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Author Topic: Do fish feel "pain"?  (Read 10306 times)
dang
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« on: August 14, 2011, 01:33:23 PM »

  I was going to add this to my in Karen's post about school size, but didn't want to highjack her thread.

  In the article she cites, (sorry, due to my lack of skill in this area, I am unable to quote it here) they imply that some people don't think that fish feel pain.  As far as I know, almost all living creatures feel "pain".  It is the body's warning to avoid a particular situation.  They might not feel pain exactly as we do, but I think they do feel pain.

  On the other hand, I have seen a fish partially engorged by another fish still attempting to feed, and in several instances, have seen fish with half of their body gone (bitten off) schooling, feeding and otherwise acting "normal".

  Your thoughts on this?
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Kim
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« Reply #1 on: August 14, 2011, 03:14:20 PM »

the survival instinct is enormous, that I think accounts for fish who, although mortally wounded, still try to function. Likely there is also something about their make up, neurologically or whatever...that makes it possible for them to do so, unlike most mammals that simply go down with that much bodily damage. Of course the fish in that kind of condition is going to die too, just might take a bit longer.

as for pain. I don't have a clue either, it would stand to reason, as you said, pain is a warning that something is wrong and needs to be avoided but I'm not sure if we'll ever really know how it is with non mammals.

Stress we know they suffer from, that's observable.
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Ruthy
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« Reply #2 on: August 14, 2011, 04:09:56 PM »

I'd say that if it has a central nervous system, it would feel pain. I also agree that a fish would use pain to avoid a situation. Shrimp too: Shrimp gets a leg bitten off by a grumpy betta, it immediately disappears.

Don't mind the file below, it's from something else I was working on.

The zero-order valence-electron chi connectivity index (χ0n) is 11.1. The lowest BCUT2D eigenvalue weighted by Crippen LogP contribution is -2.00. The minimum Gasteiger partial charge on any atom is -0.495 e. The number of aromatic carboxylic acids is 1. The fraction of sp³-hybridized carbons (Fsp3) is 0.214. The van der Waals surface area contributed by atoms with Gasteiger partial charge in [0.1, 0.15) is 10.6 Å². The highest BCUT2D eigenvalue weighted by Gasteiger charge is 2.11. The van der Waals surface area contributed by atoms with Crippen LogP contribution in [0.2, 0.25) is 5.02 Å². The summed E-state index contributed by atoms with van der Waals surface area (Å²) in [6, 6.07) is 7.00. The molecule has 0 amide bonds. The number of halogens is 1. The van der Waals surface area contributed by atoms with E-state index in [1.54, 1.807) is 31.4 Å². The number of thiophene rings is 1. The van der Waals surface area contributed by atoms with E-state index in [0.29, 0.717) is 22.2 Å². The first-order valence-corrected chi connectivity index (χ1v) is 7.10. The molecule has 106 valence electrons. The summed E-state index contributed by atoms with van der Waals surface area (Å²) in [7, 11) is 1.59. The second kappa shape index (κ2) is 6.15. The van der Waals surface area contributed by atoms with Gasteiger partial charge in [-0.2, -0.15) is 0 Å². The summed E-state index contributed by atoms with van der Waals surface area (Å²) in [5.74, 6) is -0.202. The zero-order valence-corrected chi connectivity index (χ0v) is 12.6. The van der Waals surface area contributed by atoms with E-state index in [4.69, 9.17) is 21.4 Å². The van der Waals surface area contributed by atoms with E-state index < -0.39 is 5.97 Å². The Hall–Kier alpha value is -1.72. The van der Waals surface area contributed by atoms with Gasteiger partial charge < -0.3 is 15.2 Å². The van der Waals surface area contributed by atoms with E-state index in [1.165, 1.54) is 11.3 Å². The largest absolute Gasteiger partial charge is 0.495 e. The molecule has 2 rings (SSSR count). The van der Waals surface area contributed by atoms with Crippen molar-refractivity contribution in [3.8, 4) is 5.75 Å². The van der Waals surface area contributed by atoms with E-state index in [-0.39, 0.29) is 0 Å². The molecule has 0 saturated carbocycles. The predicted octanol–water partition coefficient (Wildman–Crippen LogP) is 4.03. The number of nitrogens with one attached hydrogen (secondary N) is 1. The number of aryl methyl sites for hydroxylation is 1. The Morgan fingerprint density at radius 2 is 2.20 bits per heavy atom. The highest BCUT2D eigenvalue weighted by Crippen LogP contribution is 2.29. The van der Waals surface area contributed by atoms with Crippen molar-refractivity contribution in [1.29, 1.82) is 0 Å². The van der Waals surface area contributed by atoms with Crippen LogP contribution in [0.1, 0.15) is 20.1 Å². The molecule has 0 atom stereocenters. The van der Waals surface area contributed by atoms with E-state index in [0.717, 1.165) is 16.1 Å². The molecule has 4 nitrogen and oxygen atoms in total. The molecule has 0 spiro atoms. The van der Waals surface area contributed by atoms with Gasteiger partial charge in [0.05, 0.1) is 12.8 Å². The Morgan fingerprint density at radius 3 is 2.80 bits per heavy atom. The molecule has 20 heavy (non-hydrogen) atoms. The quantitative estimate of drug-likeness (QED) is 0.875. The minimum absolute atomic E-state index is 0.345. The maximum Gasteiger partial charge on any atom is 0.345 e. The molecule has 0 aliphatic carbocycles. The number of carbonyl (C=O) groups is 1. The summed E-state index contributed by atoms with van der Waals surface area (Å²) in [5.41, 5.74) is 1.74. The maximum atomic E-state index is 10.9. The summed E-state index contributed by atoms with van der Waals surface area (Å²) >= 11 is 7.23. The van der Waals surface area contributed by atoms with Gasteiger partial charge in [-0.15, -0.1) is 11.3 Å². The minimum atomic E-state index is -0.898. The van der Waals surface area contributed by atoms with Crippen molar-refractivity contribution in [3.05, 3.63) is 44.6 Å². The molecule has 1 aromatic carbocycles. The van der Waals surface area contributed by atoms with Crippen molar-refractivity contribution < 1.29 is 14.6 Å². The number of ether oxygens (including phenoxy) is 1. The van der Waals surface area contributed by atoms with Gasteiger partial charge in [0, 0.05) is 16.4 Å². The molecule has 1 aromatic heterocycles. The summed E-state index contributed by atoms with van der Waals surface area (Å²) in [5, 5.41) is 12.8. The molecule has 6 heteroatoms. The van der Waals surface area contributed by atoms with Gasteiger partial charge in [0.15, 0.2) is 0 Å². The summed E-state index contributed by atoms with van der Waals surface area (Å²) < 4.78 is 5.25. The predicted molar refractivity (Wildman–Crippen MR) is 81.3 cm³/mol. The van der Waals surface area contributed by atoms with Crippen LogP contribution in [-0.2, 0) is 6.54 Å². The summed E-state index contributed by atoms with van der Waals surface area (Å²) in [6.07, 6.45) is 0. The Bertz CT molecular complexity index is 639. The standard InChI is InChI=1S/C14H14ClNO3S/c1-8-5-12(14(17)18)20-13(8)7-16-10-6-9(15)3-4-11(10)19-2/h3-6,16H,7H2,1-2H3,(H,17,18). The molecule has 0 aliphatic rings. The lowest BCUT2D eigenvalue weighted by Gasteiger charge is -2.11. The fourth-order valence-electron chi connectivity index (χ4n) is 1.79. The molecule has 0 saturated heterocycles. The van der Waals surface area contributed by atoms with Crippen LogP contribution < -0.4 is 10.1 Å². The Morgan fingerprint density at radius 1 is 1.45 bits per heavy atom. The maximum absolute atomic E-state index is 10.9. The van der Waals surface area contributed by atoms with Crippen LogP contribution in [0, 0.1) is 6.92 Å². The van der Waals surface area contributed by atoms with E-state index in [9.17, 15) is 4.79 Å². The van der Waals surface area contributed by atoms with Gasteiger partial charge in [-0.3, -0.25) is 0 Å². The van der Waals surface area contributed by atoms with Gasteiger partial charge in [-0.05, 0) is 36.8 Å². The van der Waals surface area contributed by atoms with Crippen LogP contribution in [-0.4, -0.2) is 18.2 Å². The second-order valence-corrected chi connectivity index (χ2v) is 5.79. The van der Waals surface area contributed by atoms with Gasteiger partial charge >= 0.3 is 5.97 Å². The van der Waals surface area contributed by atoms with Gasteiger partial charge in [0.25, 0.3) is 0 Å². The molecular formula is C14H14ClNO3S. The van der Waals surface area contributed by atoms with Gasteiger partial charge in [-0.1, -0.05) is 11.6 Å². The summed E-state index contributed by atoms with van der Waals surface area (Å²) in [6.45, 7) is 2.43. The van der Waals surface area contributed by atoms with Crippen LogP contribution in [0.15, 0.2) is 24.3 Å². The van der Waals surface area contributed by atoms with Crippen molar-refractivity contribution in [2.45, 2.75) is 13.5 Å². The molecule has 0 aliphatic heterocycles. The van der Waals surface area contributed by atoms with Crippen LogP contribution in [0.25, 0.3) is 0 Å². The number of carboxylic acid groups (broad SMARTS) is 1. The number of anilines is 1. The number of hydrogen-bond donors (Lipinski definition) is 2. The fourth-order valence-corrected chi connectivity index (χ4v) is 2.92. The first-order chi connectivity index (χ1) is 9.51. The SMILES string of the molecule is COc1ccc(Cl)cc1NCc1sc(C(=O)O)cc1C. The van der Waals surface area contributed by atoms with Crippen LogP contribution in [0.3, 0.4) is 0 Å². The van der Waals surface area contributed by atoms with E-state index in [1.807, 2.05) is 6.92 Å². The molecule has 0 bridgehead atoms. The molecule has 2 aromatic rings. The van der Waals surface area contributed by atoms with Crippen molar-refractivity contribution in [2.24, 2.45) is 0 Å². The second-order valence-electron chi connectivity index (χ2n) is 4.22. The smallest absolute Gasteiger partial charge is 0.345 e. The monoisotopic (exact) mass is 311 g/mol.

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Belinda
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« Reply #3 on: August 14, 2011, 08:10:16 PM »

I completely agree that fish  do feel pain .
However; I doubt that they have the connection between pain and emotion that we do .

 An injured creature will do anything to survive ..
I believe that the instinct to survive is what makes any injured fish or animal to continue on in natural behaviors so that it does not get marked off by predators as prey.
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Netti
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« Reply #4 on: August 14, 2011, 08:43:31 PM »

Animals (creatures) may just be more tolerant to pain! It could very well be because of how Belinda explained, that they may lack the emotional response to pain, or that it is a survival technique to fool predators.

I've observed my dog nursing her slightly injured leg after jumping/falling off the bed while playing with our other dog (she was fine within 6 h), and how a pregnant platy was hovering in the corner, near the surface of the water before giving birth. I don't doubt that they feel pain and discomfort.

I liked Ruthy's response, making the connection to the central nervous system. I have a friend who could not feel labor pain, she did not know that she was in labor and gave birth in the hospital parking lot, lol! Something did not connect somewhere, so she could not feel pain, only pressure!
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Frisby
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« Reply #5 on: August 15, 2011, 07:19:03 AM »

I wouldn't see why they would not feel pain, after all they are alive. Everything *nearly* living feels pain like someone mentioned above  happy